Most people view the iPad as a slick multi-media entertainment platform, but Gregg Vanderheiden, a university professor, sees other potential uses for Apple's new touchscreen device
"Say you have somebody who's had a stroke, for example, and they wake up and they can't communicate," said Vanderheiden, director of the Trace Research and Development Center at the University of Wisconsin at Madison.
"Instead of buying a $5000 communications aid you take out your iPad and download an app and -- bam! -- they can communicate," he said.
The Trace Center helps people who are unable to speak and have disabilities to communicate and Vanderheiden is one of a number of researchers and others excited about the iPad as a relatively low-cost communications tool.
"There's a lot of interest in the iPad," said Karen Sheehan, the executive director of the Alliance for Technology Access, a California-based group that seeks to expand the use of technology by children and adults with disabilities.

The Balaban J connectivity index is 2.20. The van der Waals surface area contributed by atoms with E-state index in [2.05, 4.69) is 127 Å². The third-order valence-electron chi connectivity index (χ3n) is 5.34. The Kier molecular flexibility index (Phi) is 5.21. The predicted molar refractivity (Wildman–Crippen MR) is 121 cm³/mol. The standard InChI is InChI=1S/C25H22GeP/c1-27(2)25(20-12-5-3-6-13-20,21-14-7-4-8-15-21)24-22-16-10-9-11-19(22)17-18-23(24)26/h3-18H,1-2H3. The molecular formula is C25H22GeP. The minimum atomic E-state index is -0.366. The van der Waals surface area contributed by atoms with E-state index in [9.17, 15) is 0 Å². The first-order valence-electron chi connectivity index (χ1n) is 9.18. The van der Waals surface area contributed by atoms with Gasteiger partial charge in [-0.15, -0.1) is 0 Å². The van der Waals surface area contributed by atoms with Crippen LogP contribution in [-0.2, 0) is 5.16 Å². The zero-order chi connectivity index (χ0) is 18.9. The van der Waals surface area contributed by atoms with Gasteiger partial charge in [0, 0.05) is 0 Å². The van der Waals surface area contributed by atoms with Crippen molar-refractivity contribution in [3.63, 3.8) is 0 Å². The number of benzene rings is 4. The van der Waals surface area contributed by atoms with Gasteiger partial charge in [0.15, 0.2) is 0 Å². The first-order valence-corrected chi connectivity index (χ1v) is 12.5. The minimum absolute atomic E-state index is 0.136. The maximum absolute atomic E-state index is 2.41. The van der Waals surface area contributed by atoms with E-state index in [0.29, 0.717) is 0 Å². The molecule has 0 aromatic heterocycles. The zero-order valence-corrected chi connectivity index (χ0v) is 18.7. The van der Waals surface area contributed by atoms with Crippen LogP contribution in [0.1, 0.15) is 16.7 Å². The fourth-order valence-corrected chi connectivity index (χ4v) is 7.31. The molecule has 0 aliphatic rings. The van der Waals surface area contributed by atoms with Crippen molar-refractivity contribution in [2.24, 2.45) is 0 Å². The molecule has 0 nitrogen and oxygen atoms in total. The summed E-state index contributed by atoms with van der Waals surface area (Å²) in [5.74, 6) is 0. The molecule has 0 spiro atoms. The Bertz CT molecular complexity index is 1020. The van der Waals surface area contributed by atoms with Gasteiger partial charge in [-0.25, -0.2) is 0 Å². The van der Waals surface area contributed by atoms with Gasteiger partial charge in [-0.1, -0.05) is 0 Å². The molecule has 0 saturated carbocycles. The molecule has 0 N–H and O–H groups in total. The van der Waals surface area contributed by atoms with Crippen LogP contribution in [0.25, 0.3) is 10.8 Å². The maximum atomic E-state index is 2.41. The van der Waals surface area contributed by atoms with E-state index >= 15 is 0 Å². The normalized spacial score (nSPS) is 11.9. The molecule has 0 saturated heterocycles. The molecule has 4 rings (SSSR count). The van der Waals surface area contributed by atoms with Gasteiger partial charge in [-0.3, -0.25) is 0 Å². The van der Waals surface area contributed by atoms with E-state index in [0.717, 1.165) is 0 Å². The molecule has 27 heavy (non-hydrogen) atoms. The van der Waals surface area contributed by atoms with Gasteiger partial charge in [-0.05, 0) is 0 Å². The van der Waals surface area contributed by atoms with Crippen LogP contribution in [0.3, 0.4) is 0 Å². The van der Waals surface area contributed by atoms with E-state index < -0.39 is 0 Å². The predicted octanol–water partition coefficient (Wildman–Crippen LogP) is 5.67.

Stroke victims, people with spinal cord injuries, cerebral palsy or ALS, a paralysing nerve disease, and children or adults with autism are seen as just some of those who could potentially benefit from the iPad.
"Anyone who's non-verbal and needs a device to speak for them," said Sheehan. "People with Alzheimer's who do better with graphic-based communication boards instead of trying to search for a word.
"People with traumatic brain injury, soldiers coming back from Iraq or people who've been in automobile accidents."
(The Economic Times)
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